PLEASE NOTE THIS POST WAS A PRELIMINARY ENQUIRY ABOUT WORKSHOP INTEREST BACK IN 2010 AND CONSTRUCTION PLANS SUBSEQUENTLY CHANGED (see Comments section below)
This post is a preliminary enquiry to see if there is likely to be enough local interest to make it worthwhile planning and running this construction as a series of workshops. The construction will be going ahead anyway. (If you’re interested, please leave a comment below rather than responding on eg. Facebook. Comments on this page won’t get lost or superceded by more recent news.)
I’ve looked at several options for our cooking and winter space heating, but all have ultimately been filtered through a single criterion: efficiency. Most conventional woodburning stoves are not very efficient. A compromise has to be reached between combustion efficiency and comfort since so much of the heat generated is immediately radiated from the appliance. Efficient combustion = a room too hot for comfort. Conversely, a comfortable ambient temperature = inefficient combustion. That inefficiency has a number of downstream consequences; a large annual firewood requirement, creosote and tar build-up from incomplete combustion, increased frequency of cleaning, fire risk, etc.
A big AGA-type cast iron woodburning range with a back boiler is a wonderful thing to be sure (I grew up with one), but it’s a bit like one of those all-in-one printer/copier/fax machines: does all of those jobs, but none of them particularly brilliantly. It takes several hours to bring up to running temperature. Heat your water for a bath and you can’t bake at the same time (forget about running radiators – they really don’t work too well). Cook too many things on the top of the stove and the roast potatoes go soggy. If you’ve got good dry hardwood, it is possible to stoke the fire well enough to do all 3 but you’re down to your underwear and sweating into the frying pan. And in summer, a cooker like this is far too hot to use in comfort, so some alternative is needed.
Having gotten on a roll with the KISS principle in the renovation of the building, I started questioning the convenience of the single heat source and wondering whether it had eclipsed a more balanced assessment of the total energy input involved. Firewood takes a lot of effort to fell and chop (or alternatively a lot of money to pay someone else to do the felling and chopping). If we could halve our annual firewood requirement by lighting a fire only when required, maximising its efficiency both in terms of heat production and delivery for the purpose required and by storing surplus heat for later release, it ought to far outweigh the inconvenience of having to light and tend more than one fire.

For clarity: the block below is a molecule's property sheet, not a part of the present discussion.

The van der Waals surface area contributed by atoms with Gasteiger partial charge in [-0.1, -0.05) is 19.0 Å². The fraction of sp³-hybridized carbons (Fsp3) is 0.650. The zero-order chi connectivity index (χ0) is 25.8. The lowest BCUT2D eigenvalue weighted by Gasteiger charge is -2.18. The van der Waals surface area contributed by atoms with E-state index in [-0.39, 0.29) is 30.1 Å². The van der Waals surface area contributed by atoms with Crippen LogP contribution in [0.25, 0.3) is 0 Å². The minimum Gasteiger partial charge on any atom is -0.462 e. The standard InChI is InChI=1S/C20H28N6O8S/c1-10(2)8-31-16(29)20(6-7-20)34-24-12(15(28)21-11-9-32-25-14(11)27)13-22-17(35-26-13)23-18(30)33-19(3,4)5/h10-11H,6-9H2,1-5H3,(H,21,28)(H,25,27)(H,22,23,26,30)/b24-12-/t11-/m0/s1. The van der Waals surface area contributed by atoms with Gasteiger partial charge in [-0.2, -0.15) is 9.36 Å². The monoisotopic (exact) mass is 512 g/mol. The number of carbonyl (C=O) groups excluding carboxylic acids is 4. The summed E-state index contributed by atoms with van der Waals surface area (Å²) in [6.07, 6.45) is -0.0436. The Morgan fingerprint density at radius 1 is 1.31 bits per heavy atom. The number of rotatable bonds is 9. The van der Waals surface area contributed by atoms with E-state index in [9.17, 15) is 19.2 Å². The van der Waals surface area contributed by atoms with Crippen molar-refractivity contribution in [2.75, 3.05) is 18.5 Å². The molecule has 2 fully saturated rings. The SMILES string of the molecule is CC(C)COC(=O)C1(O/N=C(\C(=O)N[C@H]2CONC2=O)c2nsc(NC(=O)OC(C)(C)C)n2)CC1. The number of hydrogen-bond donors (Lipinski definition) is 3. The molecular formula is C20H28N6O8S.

Just as importantly, burning efficiently means minimal build-up of toxic deposits and virtually no greenhouse gas emissions.
So I have a cunning plan. We are going to remove a section of the upstairs wall between the two rooms and rebuild it as the core of a masonry heater, fed by a firebox in the living room. The use of the wall itself to store heat from the stove means that we need only burn one stove-load of firewood at maximum efficiency every 12 hours to keep a constant comfortable heat in the two upstairs rooms.
Below it, in the kitchen, a rocket stove will serve as our cookstove. With much greater efficiency in delivery, a rocket stove takes far less time to bring to running temperature than a cast-iron range and does not store heat so can be used year round for cooking. It has the additional advantage that it runs on much smaller pieces of wood, so harvesting the wood to run it can be less labour-intensive (it can even be done easily enough by hand rather than using a chainsaw). Last, but far from least, a rocket stove can be built for a (very) small fraction of the price of a cast iron range cooker.
A separate (possibly also rocket) baking oven will be built on the exterior of the building. Both rocket stove and bread oven will vent into an external chimney above the oven which, in winter, can be diverted via dampers into the masonry matrix upstairs before returning to the chimney.
I’m also considering running pipework for winter domestic hot water through some part of the system at the same time.
So. Question. How interested would you be in attending a series of workshops based around the construction of this integrated cooking/heating complex? The way I’m thinking right now is that we will have separate workshops based around each component of the system – the masonry stove, the bread oven and the rocket stove – with the option to attend any or all. The response I get to this post will determine whether or not we do this.